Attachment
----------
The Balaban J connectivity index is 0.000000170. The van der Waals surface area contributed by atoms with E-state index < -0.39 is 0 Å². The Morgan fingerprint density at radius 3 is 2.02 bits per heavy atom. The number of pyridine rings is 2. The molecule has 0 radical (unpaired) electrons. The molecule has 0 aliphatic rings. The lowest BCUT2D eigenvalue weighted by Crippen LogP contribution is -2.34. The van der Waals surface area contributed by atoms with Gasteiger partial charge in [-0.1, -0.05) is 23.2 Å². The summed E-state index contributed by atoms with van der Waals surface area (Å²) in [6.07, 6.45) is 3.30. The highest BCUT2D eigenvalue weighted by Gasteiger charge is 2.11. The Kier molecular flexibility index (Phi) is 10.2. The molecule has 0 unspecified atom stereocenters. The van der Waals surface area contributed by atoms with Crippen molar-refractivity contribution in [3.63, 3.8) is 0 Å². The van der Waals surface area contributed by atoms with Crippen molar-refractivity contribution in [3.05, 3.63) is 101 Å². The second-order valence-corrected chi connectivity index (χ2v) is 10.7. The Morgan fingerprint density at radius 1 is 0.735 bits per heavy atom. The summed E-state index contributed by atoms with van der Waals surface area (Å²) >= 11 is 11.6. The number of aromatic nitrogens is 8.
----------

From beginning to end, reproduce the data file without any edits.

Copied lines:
The Balaban J connectivity index is 0.000000170. The van der Waals surface area contributed by atoms with E-state index < -0.39 is 0 Å². The Morgan fingerprint density at radius 3 is 2.02 bits per heavy atom. The number of pyridine rings is 2. The molecule has 0 radical (unpaired) electrons. The molecule has 0 aliphatic rings. The lowest BCUT2D eigenvalue weighted by Crippen LogP contribution is -2.34. The van der Waals surface area contributed by atoms with Gasteiger partial charge in [-0.1, -0.05) is 23.2 Å². The summed E-state index contributed by atoms with van der Waals surface area (Å²) in [6.07, 6.45) is 3.30. The highest BCUT2D eigenvalue weighted by Gasteiger charge is 2.11. The Kier molecular flexibility index (Phi) is 10.2. The molecule has 0 unspecified atom stereocenters. The van der Waals surface area contributed by atoms with Crippen molar-refractivity contribution in [3.63, 3.8) is 0 Å². The van der Waals surface area contributed by atoms with Crippen molar-refractivity contribution in [3.05, 3.63) is 101 Å². The second-order valence-corrected chi connectivity index (χ2v) is 10.7. The Morgan fingerprint density at radius 1 is 0.735 bits per heavy atom. The summed E-state index contributed by atoms with van der Waals surface area (Å²) >= 11 is 11.6. The number of aromatic nitrogens is 8.